Figure 1: In this patient, with a recent history of upper respiratory tract infection, there is clear asymmetric subcortical FLAIR hyperintense signal (top row left) within the bilateral temporal and parietal lobes with subtle corresponding hypointense signal on T1 (top row right). The postcontrast image (bottom row) demonstrates faint peripheral enhancement.
Figure 2: Axial T2-FS (left) and sagittal T1 post-contrast (right) images of the head demonstrate expansile FLAIR hyperintensity in the bilateral cerebellar hemispheres. There is a flocculent appearance of the signal abnormality with heterogeneous internal contrast enhancement. The patient presented with history of viral illness, nausea, vomiting, and multiple neurologic deficits on exam. The lesions subsequently resolved following treatment with IVIG and steroids.
- Auto-immune mediated demyelination typically occurring shortly after immunization or upper respiratory viral infection
- Inflammation surrounding vessels, edema and perivenous demyelination
- Fever, malaise, myalgia, lethargy and potentially coma
- Nonspecific neurologic findings related to location of demyelination
- Most commonly in children
- Multifocal areas of white matter demyelination typically within a few weeks of immunization or viral infection
- Cerebral, cerebellar and spinal cord lesions
- Very little mass effect
- Modality specific
- Often normal at presentation but may have multiple ill-defined regions of hypoattenuation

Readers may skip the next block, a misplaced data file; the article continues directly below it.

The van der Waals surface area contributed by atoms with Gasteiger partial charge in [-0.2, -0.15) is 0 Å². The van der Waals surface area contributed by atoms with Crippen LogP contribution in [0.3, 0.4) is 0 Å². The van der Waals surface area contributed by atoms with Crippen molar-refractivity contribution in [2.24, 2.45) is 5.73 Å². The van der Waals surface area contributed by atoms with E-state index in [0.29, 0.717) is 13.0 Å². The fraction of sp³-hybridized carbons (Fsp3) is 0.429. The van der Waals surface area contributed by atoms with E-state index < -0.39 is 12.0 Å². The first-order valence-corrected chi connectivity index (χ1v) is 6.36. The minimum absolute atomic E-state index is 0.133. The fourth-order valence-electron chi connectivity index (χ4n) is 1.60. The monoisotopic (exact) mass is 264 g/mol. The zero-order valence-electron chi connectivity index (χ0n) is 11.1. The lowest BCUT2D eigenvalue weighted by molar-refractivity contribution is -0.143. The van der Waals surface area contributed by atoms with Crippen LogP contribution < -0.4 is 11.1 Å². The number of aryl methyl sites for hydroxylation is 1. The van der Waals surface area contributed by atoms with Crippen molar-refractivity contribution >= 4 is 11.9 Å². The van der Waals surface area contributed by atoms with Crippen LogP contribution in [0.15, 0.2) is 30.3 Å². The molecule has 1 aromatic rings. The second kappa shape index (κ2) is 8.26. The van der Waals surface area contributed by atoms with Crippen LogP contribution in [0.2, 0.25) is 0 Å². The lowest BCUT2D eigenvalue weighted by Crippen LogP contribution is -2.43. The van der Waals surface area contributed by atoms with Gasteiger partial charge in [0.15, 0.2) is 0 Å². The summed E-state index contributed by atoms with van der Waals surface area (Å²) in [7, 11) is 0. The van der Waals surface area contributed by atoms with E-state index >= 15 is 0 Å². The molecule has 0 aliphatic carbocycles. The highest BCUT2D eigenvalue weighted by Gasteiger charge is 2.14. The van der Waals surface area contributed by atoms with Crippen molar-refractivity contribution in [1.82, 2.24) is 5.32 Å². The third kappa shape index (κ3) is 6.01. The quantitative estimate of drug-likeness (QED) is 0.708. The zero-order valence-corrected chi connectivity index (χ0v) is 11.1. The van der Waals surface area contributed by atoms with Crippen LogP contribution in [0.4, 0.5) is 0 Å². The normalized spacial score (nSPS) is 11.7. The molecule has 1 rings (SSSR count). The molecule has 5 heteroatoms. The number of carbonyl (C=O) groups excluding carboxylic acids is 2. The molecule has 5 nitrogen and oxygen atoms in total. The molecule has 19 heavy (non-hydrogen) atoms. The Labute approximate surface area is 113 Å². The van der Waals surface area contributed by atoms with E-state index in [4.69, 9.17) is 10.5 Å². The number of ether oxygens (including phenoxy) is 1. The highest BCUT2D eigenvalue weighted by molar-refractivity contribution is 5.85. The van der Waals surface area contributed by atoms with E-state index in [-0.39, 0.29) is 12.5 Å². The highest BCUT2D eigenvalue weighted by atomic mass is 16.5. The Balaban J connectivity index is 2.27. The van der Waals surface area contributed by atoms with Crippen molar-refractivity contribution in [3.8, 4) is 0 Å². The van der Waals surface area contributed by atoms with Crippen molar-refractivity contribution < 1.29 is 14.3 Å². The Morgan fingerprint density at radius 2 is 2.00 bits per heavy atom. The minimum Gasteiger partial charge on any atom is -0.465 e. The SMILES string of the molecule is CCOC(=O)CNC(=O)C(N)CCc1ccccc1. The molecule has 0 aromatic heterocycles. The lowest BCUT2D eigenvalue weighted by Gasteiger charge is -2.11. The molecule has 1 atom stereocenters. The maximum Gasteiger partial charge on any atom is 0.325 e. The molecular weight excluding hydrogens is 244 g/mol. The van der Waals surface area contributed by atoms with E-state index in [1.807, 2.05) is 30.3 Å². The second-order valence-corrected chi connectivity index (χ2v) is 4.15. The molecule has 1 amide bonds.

- Variable enhancement
- Ill-defined regions of hypointensity
- Multifocal asymmetric white matter hyperintensities with surrounding edema
- Typically, symmetric signal abnormality within the basal ganglia and thalami
- Diffusion restriction is uncommon and portends a poor prognosis
- Incomplete rim of enhancement
- Cranial nerve enhancement is common
- Imaging Recommendations
- MR with contrast of the brain and spinal cord
- While multiple sclerosis, vasculitis and PRES are common mimics. ADEM may also mimic infiltrative glioma or CNS lymphoma in an immunocompromised patient, particularly when involving the corpus callosum. The incomplete rim of enhancement and clinical history of recent immunization or upper respiratory tract infection can help clinch the diagnosis.
For more information, please see the corresponding chapter in Radiopaedia, and the Acute Disseminated Encephalomyelitis chapter in the Spinal Cord Disorders sub-volume of the Neurosurgical Atlas.
Contributor: Sean Dodson, MD; Jacob A. Eitel, MD
Honkaniemi J, et al. Delayed MR Imaging Changes in Acute Disseminated Encephalomyelitis. AJNR. 2001; 22:1117-24.
Kanekar S, et al. A Pattern Approach to Focal White Matter Hyperintensities on Magnetic Resonance Imaging. Radiol Clin North Am. 2014; 52(2):241-61.
Mader I, et al. Acute Disseminated Encephalomyelitis: MR and CT Features. AJNR. 1996; 17:104-09.
Noorbakhsh F, et al. Acute Disseminated Encephalomyelitis: Clinical and Pathogenesis Features. 2008; 26(3):759-80.
Rossi A. Imaging of Acute Disseminated Encephalomyelitis. Neuroimaging Clin N Am. 2008; 18(1):149-61.
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